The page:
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Publication numberUS4501849 A
Publication typeGrant
Application numberUS 06/613,848
Publication dateFeb 26, 1985
Filing dateMay 24, 1984
Priority dateMay 24, 1984
Fee statusLapsed
Publication number06613848, 613848, US 4501849 A, US 4501849A, US-A-4501849, US4501849 A, US4501849A
InventorsLarry G. Bourland
Original AssigneeAtlantic Richfield Company
Export CitationBiBTeX, EndNote, RefMan
External Links: USPTO, USPTO Assignment, Espacenet
Chlorinated polyvinyl chloride molding compound
US 4501849 A
Abstract
The incorporation of a high melt flow rate propylene-based polymer additive into a CPVC molding compound serves to retard the fusion rate of the CPVC compound during processing.
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Claims(16)
What is claimed is:
1. A molding compound comprising a chlorinated polyvinyl chloride resin and a high melt flow rate isotactic propylene-based polymer containing 0 to 15 mole % recurring units of an olefinic comonomer having the general formula:
CH2 =CRR1 
wherein R is a member selected from the group consisting of hydrogen and aromatic and aliphatic hydrocarbon groups containing 2 to 20 carbon atoms and R1 is a member selected from the group consisting of hydrogen and methyl, said high melt flow rate propylene based polymer having a melt flow rate of at least 300 grams/10 minutes measured using ASTMD-1238-79 Condition 2.
2. The molding compound of claim 1 in which said high melt flow rate propylene-based polymer has a melt flow rate of at least 900 grams/10 minutes measured using A.S.T.M. D-1238-79 Condition L.
3. The molding compound of claim 1 in which said high melt flow rate propylene-based polymer has a peak molecular weight of from about 15,000 to about 60,000.
4. The molding compound of claim 1 in which said high melt flow rate propylene-based polymer is a propylene homopolymer.
5. The molding compound of claim 1 in which said high melt flow rate propylene-based polymer is a propylene-ethylene copolymer.
6. The molding compound of claim 1 comprising a stabilizer.
7. The molding compound of claim 1 comprising a processing aid.
8. The molding compound of claim 1 comprising an impact modifier.
9. The molding compound of claim 1 in which said high melt flow rate propylene-based polymer is employed in an amount within the range of from about 0.1 to about 10 parts per each 100 parts of polyvinyl chloride resin.
10. The molding compound of claim 1 in which said high melt flow rate propylene-based polymer is employed in an amount within the range of from about 0.5 to about 5 parts per each 100 parts of polyvinyl chloride resin.
11. The molding compound of claim 1 in which said chlorinated polyvinyl chloride resin is a chlorinated copolymer of vinyl chloride with up to about 20 weight percent of a copolymerizable olefinically unsaturated comonomer.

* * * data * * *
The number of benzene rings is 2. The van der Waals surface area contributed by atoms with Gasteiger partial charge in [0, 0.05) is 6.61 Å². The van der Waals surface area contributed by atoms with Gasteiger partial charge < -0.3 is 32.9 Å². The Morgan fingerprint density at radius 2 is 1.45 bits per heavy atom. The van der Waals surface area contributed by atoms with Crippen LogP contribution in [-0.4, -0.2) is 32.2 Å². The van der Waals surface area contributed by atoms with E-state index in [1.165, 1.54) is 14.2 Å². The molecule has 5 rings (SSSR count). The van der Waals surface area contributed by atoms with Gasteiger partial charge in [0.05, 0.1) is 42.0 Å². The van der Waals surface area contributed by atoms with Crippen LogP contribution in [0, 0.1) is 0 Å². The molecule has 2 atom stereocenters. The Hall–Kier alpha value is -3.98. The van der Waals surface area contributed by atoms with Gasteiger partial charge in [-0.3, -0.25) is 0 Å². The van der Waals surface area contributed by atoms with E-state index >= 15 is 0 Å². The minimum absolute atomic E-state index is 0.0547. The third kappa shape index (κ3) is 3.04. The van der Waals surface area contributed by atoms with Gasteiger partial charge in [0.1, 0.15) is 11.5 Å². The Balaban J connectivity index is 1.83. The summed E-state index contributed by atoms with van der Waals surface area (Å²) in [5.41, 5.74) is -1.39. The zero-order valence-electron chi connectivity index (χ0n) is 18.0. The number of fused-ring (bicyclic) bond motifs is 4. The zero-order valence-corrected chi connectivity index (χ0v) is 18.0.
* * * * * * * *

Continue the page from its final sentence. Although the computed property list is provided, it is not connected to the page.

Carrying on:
12. A method of retarding the fusion rate of a chlorinated polyvinyl chloride molding compound comprising a chlorinated polyvinyl chloride resin which method comprises incorporating into the chlorinated polyvinyl chloride molding compound a high melt flow rate isotactic propylene-based polymer containing 0 to 15 mole % recurring units of an olefinic comonomer having the general formula:
CH2 =CRR1 
wherein R is a member selected from the group consisting of hydrogen and aromatic and aliphatic hydrocarbon groups containing 2 to 20 carbon atoms and R1 is a member selected from the group consisting of hydrogen and methyl, the high melt flow rate propylene-based polymer being employed in an amount sufficient to retard the fusion rate of the molding compound upon processing, said high melt flow rate propylene based polymer having a melt flow rate of at least 300 grams/10 minutes measured using ASTMD-1238-79 Condition 2.
13. A method of producing a molded compound which comprises forming a molding compound comprising a chlorinated polyvinyl chloride resin and a high melt flow rate isotactic propylene-based polymer containing 0 to 15 mole % recurring units of an olefinic comonomer having the general formula:
CH2 =CRR1 
wherein R is a member selected from the group consisting of hydrogen and aromatic and aliphatic hydrocarbon groups containing 2 to 20 carbon atoms and R1 is a member selected from the group consisting of hydrogen and methyl, and molding the resulting compound, said high melt flow rate propylene based polymer having a melt flow rate of at least 300 grams/10 minutes measured using ASTMD-1238-79 Condition 2.
14. The method of claim 13 comprising incorporating a stabilizer into the molding compound.
15. The method of claim 13 comprising incorporating a processing aid into the molding compound.
16. The method of claim 13 comprising incorporating an impact modifier into the molding compound.
Description

This invention pertains to additives for chlorinated polyvinyl chloride (CPVC) plastics.